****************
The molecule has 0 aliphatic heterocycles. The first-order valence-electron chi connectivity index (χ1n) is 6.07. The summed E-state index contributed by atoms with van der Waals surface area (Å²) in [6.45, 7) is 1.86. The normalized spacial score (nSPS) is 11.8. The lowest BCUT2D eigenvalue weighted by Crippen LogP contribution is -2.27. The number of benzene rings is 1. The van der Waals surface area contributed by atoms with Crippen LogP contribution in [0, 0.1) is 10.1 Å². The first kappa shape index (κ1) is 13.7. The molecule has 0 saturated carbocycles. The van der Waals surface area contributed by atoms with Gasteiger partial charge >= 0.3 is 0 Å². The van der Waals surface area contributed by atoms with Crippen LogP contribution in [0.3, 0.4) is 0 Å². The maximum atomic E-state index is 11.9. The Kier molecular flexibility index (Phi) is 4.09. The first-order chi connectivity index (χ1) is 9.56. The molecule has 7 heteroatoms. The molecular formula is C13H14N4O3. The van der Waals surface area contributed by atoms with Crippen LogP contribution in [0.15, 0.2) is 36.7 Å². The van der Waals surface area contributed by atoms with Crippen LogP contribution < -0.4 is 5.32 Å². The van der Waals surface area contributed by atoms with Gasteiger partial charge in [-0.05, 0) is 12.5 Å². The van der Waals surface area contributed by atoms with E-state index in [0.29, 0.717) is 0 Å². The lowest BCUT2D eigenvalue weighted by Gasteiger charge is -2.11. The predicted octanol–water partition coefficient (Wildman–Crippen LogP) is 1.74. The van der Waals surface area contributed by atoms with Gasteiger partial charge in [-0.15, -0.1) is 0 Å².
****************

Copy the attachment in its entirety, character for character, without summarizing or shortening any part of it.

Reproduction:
The molecule has 0 aliphatic heterocycles. The first-order valence-electron chi connectivity index (χ1n) is 6.07. The summed E-state index contributed by atoms with van der Waals surface area (Å²) in [6.45, 7) is 1.86. The normalized spacial score (nSPS) is 11.8. The lowest BCUT2D eigenvalue weighted by Crippen LogP contribution is -2.27. The number of benzene rings is 1. The van der Waals surface area contributed by atoms with Crippen LogP contribution in [0, 0.1) is 10.1 Å². The first kappa shape index (κ1) is 13.7. The molecule has 0 saturated carbocycles. The van der Waals surface area contributed by atoms with Gasteiger partial charge >= 0.3 is 0 Å². The van der Waals surface area contributed by atoms with Crippen LogP contribution in [0.3, 0.4) is 0 Å². The maximum atomic E-state index is 11.9. The Kier molecular flexibility index (Phi) is 4.09. The first-order chi connectivity index (χ1) is 9.56. The molecule has 7 heteroatoms. The molecular formula is C13H14N4O3. The van der Waals surface area contributed by atoms with Crippen LogP contribution in [0.15, 0.2) is 36.7 Å². The van der Waals surface area contributed by atoms with Crippen LogP contribution < -0.4 is 5.32 Å². The van der Waals surface area contributed by atoms with Gasteiger partial charge in [-0.05, 0) is 12.5 Å². The van der Waals surface area contributed by atoms with E-state index in [0.29, 0.717) is 0 Å². The lowest BCUT2D eigenvalue weighted by Gasteiger charge is -2.11. The predicted octanol–water partition coefficient (Wildman–Crippen LogP) is 1.74. The van der Waals surface area contributed by atoms with Gasteiger partial charge in [-0.15, -0.1) is 0 Å².